PURPOSE: To understand the influence of a community-based child advocacy block rotation on the perspectives of first-year pediatric residents and whether this influence persists. METHOD: The authors conducted semistructured interviews to assess the impact of the training program on pediatrics residents' perspectives regarding child advocacy and their understanding of the role of the community members and community-based assets in child advocacy. Three cohorts of first-year residents at the University of California, Davis, participated in the two-week community collaborative rotation from 2000-03. Two cohorts of 23 first-year residents were interviewed. In 2003, the first cohort of nine third-year residents was reinterviewed to assess long-term impact. Interviews were conducted before and after residents' experiences with community collaboratives. Transcripts of interviews were reviewed using an iterative process, and a coding system was applied using a qualitative software program. RESULTS: Comparison of pre- and postrotation interview data showed that residents' conceptions of advocacy shifted from ideas about being a pediatrician for the community to being a pediatrician in the community. This change in definition reflected a view of the pediatrician as facilitator, a community asset, rather than as a central administrator of child health affairs. This shift persisted through the completion of residency. CONCLUSIONS: These findings suggest that substantive interaction in a community collaborative can provide a starting point for residents to reconceptualize their role as pediatrician, for understanding the diverse contexts characteristic of children's circumstances, and for identifying and using community-based assets for improving child health. Definition changes persisted through residency and may influence residents' future behavior in clinical practice.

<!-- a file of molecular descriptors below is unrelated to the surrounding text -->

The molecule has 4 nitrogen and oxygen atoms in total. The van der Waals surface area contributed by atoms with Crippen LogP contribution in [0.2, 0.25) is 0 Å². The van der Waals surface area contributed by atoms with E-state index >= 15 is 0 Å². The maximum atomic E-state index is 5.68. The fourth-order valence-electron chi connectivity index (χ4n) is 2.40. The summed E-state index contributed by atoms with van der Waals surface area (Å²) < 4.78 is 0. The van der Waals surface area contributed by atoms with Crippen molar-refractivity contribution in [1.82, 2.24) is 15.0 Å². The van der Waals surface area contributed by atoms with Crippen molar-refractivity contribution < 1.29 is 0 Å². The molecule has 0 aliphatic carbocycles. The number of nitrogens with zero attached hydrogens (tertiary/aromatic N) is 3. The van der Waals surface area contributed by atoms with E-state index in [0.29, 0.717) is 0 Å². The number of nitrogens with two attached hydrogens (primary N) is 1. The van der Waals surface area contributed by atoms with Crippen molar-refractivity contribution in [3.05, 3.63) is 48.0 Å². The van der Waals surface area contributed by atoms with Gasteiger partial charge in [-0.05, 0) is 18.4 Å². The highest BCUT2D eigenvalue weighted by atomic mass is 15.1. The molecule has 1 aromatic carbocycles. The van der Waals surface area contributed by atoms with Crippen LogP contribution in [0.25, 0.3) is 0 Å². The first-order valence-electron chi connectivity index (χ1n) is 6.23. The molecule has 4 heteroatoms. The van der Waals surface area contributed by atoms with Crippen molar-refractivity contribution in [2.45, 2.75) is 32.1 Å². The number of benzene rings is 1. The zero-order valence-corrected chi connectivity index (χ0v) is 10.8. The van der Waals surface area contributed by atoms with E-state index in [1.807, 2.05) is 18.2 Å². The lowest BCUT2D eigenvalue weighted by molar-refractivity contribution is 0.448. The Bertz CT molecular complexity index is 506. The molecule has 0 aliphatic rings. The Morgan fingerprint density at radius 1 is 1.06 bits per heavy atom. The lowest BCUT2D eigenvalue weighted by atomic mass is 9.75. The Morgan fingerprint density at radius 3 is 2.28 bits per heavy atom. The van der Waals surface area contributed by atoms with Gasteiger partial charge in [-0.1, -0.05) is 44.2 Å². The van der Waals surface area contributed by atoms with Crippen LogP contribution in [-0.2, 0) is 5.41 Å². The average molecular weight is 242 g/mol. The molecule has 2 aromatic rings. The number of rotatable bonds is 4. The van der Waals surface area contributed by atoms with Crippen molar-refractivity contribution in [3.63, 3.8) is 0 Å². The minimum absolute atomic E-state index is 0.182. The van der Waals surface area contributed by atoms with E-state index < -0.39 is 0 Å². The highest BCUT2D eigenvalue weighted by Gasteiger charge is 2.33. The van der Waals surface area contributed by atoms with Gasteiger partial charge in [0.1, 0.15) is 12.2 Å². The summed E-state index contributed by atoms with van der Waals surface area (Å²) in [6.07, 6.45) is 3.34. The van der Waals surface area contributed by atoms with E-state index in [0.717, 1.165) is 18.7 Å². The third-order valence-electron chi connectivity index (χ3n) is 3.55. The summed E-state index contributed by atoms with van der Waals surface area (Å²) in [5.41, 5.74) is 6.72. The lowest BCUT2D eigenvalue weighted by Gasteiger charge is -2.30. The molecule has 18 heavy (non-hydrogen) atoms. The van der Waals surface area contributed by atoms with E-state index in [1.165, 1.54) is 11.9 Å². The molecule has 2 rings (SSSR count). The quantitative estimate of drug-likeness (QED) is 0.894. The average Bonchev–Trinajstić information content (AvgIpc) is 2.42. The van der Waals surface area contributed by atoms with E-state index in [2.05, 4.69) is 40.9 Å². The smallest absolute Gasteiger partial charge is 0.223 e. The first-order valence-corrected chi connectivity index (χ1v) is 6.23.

ASJC Scopus subject areas
- Public Health, Environmental and Occupational Health